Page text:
A few months before obtaining my degree in economics, I realized that I did not want a career in banking or finance. I wanted to pursue a career in a field that would allow me to solve tough problems while being innovative, autonomous, and creative at the same time.

Q: How did you come to get hired by Pinterest?

A: C4Q informed me about a new apprenticeship program they were piloting in 2016 to help transition diverse, qualified, and trained individuals from non-traditional tech backgrounds into new engineering careers in technology. I was ultimately selected as one of three students from across the nation to join the program. I was the only one selected to work on Android.

Q: Describe a difficult situation in which you have persisted despite obstacles. How did you overcome this challenge?

A: In order to make ends meet while chasing my dream, I worked as a waitress in New York City three days a week and commuted 3.5 hours to college in upstate New York the other 4 days. My mother is a single mother of three who tried her best to provide us with everything we needed and more; but as the oldest child, it has always been my responsibility to help her by filling in where she needed me. I love my family and would do anything for them.

Q: What is a problem in the world (big or small) that you would like to solve using technology? How would your solution work?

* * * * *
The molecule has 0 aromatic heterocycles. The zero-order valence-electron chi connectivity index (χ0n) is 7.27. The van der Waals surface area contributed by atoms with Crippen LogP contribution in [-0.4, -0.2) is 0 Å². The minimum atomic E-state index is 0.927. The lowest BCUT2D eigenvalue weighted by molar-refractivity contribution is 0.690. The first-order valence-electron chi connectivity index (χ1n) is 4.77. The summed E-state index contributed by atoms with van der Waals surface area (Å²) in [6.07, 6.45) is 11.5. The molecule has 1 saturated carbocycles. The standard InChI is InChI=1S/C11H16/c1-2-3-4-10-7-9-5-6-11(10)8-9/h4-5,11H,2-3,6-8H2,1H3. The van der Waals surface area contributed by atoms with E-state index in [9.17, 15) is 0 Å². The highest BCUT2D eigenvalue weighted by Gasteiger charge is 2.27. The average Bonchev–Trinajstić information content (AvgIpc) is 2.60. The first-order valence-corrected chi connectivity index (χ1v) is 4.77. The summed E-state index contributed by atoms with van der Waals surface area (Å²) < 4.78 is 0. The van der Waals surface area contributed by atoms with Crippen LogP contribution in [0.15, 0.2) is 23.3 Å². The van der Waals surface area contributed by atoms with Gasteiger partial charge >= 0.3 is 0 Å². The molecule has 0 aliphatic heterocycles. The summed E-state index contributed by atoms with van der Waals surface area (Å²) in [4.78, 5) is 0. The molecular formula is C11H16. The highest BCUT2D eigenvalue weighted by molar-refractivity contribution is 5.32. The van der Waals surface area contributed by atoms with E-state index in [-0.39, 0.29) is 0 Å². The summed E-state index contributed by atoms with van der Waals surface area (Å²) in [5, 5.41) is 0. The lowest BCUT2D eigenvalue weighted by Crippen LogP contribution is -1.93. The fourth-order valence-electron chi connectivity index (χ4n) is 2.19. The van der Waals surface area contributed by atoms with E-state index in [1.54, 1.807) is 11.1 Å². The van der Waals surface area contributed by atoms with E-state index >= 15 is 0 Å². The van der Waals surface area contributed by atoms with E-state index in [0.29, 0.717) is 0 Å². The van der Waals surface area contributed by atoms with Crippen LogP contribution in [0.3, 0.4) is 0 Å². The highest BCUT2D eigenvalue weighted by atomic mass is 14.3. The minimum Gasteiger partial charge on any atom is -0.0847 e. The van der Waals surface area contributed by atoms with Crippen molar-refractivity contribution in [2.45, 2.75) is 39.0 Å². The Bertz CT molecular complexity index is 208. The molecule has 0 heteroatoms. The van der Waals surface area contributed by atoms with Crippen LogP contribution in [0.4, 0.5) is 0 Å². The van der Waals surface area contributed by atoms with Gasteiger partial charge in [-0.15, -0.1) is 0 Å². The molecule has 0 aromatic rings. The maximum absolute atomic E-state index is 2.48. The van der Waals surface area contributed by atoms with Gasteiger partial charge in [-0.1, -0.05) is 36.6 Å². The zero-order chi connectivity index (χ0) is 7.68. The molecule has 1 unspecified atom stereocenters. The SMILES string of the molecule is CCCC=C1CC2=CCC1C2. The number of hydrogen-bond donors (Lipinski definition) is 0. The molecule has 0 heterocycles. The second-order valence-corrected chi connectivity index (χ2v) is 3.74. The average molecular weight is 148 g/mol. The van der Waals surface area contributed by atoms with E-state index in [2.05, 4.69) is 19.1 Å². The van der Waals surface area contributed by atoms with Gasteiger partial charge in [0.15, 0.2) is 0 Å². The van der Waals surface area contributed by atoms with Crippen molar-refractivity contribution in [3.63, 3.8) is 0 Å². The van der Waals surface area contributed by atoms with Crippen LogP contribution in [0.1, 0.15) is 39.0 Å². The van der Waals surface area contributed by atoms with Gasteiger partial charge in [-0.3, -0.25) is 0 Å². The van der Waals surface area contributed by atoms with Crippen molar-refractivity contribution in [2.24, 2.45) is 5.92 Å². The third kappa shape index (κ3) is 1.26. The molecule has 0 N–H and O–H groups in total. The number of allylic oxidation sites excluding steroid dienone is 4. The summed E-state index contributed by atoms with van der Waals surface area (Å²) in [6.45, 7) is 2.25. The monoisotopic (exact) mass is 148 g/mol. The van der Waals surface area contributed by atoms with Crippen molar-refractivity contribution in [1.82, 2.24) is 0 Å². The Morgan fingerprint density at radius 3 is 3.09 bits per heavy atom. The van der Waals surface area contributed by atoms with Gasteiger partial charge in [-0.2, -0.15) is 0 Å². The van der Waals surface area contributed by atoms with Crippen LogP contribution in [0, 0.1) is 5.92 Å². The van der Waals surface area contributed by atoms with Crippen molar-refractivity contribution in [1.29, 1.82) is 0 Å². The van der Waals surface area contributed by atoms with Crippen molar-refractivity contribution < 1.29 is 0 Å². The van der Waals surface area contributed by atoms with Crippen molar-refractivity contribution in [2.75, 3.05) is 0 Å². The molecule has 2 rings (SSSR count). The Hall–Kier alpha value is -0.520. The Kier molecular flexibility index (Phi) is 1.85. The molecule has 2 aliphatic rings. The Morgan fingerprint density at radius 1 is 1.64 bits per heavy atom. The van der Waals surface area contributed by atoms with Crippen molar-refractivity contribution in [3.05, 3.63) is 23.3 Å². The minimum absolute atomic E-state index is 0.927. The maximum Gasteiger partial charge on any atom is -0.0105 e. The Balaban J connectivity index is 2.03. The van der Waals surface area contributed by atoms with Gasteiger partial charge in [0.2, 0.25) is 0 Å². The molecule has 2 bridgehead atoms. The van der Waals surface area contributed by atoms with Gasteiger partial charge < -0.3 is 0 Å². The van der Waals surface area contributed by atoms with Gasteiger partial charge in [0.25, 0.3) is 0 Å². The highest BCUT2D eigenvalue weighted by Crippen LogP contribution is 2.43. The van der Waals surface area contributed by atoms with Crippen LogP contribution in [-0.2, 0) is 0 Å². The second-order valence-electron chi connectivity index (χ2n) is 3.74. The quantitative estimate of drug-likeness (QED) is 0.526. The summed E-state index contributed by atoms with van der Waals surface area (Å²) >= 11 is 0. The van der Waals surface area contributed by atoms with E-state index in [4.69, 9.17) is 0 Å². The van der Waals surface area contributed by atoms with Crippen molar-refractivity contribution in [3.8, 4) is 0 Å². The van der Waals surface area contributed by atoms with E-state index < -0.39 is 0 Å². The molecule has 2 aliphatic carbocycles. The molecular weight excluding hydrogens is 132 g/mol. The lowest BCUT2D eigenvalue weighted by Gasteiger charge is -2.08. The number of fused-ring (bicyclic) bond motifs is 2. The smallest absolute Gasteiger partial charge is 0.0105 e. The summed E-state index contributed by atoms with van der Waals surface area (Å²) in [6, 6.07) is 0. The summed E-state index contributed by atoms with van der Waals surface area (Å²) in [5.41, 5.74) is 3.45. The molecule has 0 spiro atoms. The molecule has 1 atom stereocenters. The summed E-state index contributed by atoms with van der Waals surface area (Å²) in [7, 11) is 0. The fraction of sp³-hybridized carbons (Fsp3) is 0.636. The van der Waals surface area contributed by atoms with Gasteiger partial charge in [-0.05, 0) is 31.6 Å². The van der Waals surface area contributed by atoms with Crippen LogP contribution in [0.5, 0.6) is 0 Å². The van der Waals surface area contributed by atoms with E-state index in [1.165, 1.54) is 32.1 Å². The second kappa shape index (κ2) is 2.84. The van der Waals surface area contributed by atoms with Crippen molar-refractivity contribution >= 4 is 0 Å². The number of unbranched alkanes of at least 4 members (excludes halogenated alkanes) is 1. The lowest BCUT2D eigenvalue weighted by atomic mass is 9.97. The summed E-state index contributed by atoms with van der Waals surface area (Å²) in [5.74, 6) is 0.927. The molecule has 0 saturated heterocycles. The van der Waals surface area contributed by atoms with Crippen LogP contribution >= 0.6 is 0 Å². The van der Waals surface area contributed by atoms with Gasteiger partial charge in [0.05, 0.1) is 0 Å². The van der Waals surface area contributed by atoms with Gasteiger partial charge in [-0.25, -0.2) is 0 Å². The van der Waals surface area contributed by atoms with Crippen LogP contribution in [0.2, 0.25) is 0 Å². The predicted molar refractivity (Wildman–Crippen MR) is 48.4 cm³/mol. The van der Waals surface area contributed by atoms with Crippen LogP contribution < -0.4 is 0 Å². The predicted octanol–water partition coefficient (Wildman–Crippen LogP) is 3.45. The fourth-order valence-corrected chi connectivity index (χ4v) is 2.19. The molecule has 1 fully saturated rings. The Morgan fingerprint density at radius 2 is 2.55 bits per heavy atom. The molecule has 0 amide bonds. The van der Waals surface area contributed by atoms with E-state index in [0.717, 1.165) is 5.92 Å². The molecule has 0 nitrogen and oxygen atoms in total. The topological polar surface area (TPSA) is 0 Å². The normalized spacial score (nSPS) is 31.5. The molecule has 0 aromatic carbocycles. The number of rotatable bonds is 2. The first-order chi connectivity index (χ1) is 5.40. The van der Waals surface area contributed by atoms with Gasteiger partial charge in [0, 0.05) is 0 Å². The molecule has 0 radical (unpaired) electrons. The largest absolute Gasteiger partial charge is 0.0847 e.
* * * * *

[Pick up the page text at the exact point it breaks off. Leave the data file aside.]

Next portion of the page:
A: My dream is for other girls like me who have a passion for learning—in any field—to be able to reach their goals and live up to their dreams, even without a formal education. There are many girls in my family’s country, the Dominican Republic, and in many other third world countries who cannot receive a proper education because of socioeconomic constraints. If we could find a way to bring computers into the homes of these families, and create effective self-paced, skills-based educational programs, we could impact people's lives and global economies for decades and centuries to come.

Q: Why do you think diversity is essential to technology?

A: Amazing things are taking place in science and technology and they are such exciting fields to contribute to. There are a million problems left to solve and they cannot be solved by one specific subset of people—that is why diversity is essential to our industry.

People from diverse backgrounds have a variety of experiences and knowledge at their disposal that others, who have been traditionally represented in technology, do not have. These diverse folks should be given the opportunity to use that knowledge to help impact and improve the world.